The poor brother ran to look frantically. The murmur among the guests now reached an uncomfortable level, but what can one expect? The guests were surely at a loss to understand what was going on.

Eventually, not finding the sought-after glass, the brother asked the caterer if he could please just take a glass from the kitchen. They’d pay him for it, but everyone was waiting and this was getting ridiculous. The caterer gladly complied, and the brother came running up the aisle holding out a glass.

Someone quickly bent and placed the glass under the chosson’s foot, and the chosson stepped on it – but nothing happened. This was “unbreakable” glass that caterers, of course, are wont to use. Realizing that this won’t be easy, the chosson tried again and again, each time with more and more force. Finally, after one particularly forceful stamp, the glass flew out from under the chosson’s foot and went flying. The chupah was outdoors on a hilly Yerushalayim street, and when the glass landed, it began rolling and bouncing down, down, down…

A few men and boys gave chase, and the guests tried their utmost to avoid breaking openly into titters. Finally, the glass was retrieved. A resourceful uncle, a talmid chochom, realizing that some extra intervention would be necessary, took a bag of tissues from his pocket (in Eretz Yisroel, tissues are – or at least were – sold in bags rather than boxes). The bag was not the slippery type, but rather a plastic that would provide some friction when rubbed. He removed the tissues, placed the glass in the bag, then placed one edge of the bag under the chosson’s foot to prevent it from flying away. He then had the chosson stamp, with his other foot, on the edge of the glass.

It worked! The glass broke, everyone joined in joyful cries of mazel tov and the chupah was (finally) over!

A Day that Impacts a Lifetime

Boruch Hashem, that chosson went on to build a beautiful family. He has wonderful children, he finished Shas, and he’s surely providing his parents with much, much nachas. Though a quiet, respectful chupah was so essential to his mother at the time, and it may indeed be a worthy ideal, the beautiful family that one builds in the years and decades after one’s chupah surely render whatever may have occurred at that time almost insignificant. (Besides, you have to admit that had it not been someone’s actual chupah, it was kind of funny! I doubt that a comedy skit in camp could equal what took place there in real life.)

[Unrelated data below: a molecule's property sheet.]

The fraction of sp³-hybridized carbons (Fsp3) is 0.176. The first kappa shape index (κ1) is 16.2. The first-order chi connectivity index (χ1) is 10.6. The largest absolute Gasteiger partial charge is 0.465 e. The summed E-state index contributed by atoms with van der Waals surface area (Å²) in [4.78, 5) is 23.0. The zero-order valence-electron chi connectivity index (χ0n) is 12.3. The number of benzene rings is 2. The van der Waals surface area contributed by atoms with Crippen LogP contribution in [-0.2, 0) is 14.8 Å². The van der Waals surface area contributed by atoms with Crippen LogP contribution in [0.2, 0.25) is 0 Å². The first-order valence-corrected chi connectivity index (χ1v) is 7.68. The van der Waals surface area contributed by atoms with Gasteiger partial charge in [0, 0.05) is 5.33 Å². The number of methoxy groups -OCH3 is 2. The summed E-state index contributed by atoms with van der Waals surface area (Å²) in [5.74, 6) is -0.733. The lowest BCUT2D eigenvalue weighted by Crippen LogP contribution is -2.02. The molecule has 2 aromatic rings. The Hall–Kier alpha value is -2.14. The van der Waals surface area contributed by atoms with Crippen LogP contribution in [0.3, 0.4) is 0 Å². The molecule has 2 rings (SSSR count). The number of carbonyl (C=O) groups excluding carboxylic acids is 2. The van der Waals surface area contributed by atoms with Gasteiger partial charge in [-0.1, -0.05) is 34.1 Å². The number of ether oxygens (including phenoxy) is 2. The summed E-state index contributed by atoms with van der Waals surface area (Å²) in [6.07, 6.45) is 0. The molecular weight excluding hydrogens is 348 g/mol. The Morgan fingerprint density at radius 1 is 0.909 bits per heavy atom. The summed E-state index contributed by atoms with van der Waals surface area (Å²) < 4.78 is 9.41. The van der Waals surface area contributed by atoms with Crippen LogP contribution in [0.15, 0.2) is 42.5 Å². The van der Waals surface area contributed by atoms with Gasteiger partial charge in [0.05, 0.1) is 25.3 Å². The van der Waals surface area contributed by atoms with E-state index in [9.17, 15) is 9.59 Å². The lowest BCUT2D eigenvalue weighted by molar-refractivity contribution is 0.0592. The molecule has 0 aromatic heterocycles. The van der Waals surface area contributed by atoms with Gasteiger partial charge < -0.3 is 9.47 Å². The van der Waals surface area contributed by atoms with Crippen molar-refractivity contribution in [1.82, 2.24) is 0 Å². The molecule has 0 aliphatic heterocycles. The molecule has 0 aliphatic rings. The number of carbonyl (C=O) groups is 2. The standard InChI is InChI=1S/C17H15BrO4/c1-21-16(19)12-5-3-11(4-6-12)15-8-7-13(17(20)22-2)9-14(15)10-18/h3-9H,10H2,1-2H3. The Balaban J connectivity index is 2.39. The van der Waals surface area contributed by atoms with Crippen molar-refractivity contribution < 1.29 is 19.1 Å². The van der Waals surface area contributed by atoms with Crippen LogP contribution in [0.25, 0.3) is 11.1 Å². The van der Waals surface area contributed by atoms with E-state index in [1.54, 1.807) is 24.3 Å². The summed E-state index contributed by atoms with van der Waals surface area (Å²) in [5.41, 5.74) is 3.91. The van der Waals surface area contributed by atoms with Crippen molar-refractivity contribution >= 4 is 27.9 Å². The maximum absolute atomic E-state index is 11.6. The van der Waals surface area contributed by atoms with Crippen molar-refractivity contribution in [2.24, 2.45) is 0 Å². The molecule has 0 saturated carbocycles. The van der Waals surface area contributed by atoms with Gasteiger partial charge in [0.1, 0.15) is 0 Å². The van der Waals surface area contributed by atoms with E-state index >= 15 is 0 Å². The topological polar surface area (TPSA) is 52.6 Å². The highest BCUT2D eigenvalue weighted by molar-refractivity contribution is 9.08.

Imagine, however, if we would prepare for something that is truly important in life, something with lifelong significance and consequences – only to have it all unravel in one or two short hours. Imagine further if we would be the ones undoing our own life’s dreams. We would never do that, would we? Nobody would!

The yom hachupah, the day of one’s marriage, is indeed quite a significant one. On the most basic level, it is when we are laying the foundation for a new entity that until now never existed. One would have a difficult time piling up a two-foot tower of plastic cups if the bottom one is crooked. Forget about building an actual skyscraper on a foundation that is cracked or uneven.

On a deeper level, the day of one’s marriage is a time to daven not only for that day, but for one’s entire married life. The seforim are replete with tefillos for one’s yom hachupah. In halacha, the day has significance for the chosson and kallah similar in numerous ways to Yom Kippur. They fast, they recite Al Cheit during Mincha, and they receive atonement for their sins.

We live in a time when, for better or for worse, many of us are uncomfortable with open displays of frumkeit or yiras Shomayim. At weddings of even the nicest and truly frum families, the average guest sees only food, dancing, merriment and all manner of celebration. Besides for perhaps some davening during the actual chupah, one rarely witnesses any open displays of awareness of the intense kedusha of this night or the lifelong ramifications of this day for both the chosson and kallah.

Deep inside, though, we all recognize that this day is more than just a party. After the three or four hours of partying comes a lifelong of reality for the new couple. Long after the guests have moved on to the next simcha, a newer singer, the latest dance moves and a fresh round of partying, the chosson and kallah alone are left to deal with the thousands of aspects of real life.

The long-dreamed-of getaway can turn into a nightmare, chas veshalom, if a sudden health issue, a misunderstanding or any other issue crops up. None of the partying of the wedding night will make any difference at that time. The same goes for a year later, five years, a decade, with having children, with having healthy children, with parnassah and with a million other things. Without Hashem’s continued brocha, we would be hopeless. That brocha – even decades later – is affected by, and begins on, the wedding night.